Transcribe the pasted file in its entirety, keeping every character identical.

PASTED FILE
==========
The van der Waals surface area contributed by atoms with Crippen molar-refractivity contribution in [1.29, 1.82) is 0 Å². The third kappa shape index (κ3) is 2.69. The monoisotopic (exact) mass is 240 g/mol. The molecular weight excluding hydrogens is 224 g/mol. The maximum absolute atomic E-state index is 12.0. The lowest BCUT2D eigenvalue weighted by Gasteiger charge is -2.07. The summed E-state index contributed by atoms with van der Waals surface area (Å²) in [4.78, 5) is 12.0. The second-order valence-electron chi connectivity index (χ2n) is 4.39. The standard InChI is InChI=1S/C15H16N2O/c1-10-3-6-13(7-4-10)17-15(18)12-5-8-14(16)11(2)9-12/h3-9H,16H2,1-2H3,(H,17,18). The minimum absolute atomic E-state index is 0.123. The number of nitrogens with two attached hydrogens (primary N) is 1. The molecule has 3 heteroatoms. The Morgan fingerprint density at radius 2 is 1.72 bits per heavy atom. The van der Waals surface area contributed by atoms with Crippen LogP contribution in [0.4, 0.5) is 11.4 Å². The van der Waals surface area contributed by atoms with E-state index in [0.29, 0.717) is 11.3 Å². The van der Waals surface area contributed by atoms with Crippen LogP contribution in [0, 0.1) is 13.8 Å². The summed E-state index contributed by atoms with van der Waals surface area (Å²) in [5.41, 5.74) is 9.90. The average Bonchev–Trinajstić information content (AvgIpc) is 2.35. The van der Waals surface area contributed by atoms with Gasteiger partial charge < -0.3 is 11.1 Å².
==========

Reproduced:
The van der Waals surface area contributed by atoms with Crippen molar-refractivity contribution in [1.29, 1.82) is 0 Å². The third kappa shape index (κ3) is 2.69. The monoisotopic (exact) mass is 240 g/mol. The molecular weight excluding hydrogens is 224 g/mol. The maximum absolute atomic E-state index is 12.0. The lowest BCUT2D eigenvalue weighted by Gasteiger charge is -2.07. The summed E-state index contributed by atoms with van der Waals surface area (Å²) in [4.78, 5) is 12.0. The second-order valence-electron chi connectivity index (χ2n) is 4.39. The standard InChI is InChI=1S/C15H16N2O/c1-10-3-6-13(7-4-10)17-15(18)12-5-8-14(16)11(2)9-12/h3-9H,16H2,1-2H3,(H,17,18). The minimum absolute atomic E-state index is 0.123. The number of nitrogens with two attached hydrogens (primary N) is 1. The molecule has 3 heteroatoms. The Morgan fingerprint density at radius 2 is 1.72 bits per heavy atom. The van der Waals surface area contributed by atoms with Crippen LogP contribution in [0.4, 0.5) is 11.4 Å². The van der Waals surface area contributed by atoms with E-state index in [0.29, 0.717) is 11.3 Å². The van der Waals surface area contributed by atoms with Crippen LogP contribution in [0, 0.1) is 13.8 Å². The summed E-state index contributed by atoms with van der Waals surface area (Å²) in [5.41, 5.74) is 9.90. The average Bonchev–Trinajstić information content (AvgIpc) is 2.35. The van der Waals surface area contributed by atoms with Gasteiger partial charge < -0.3 is 11.1 Å².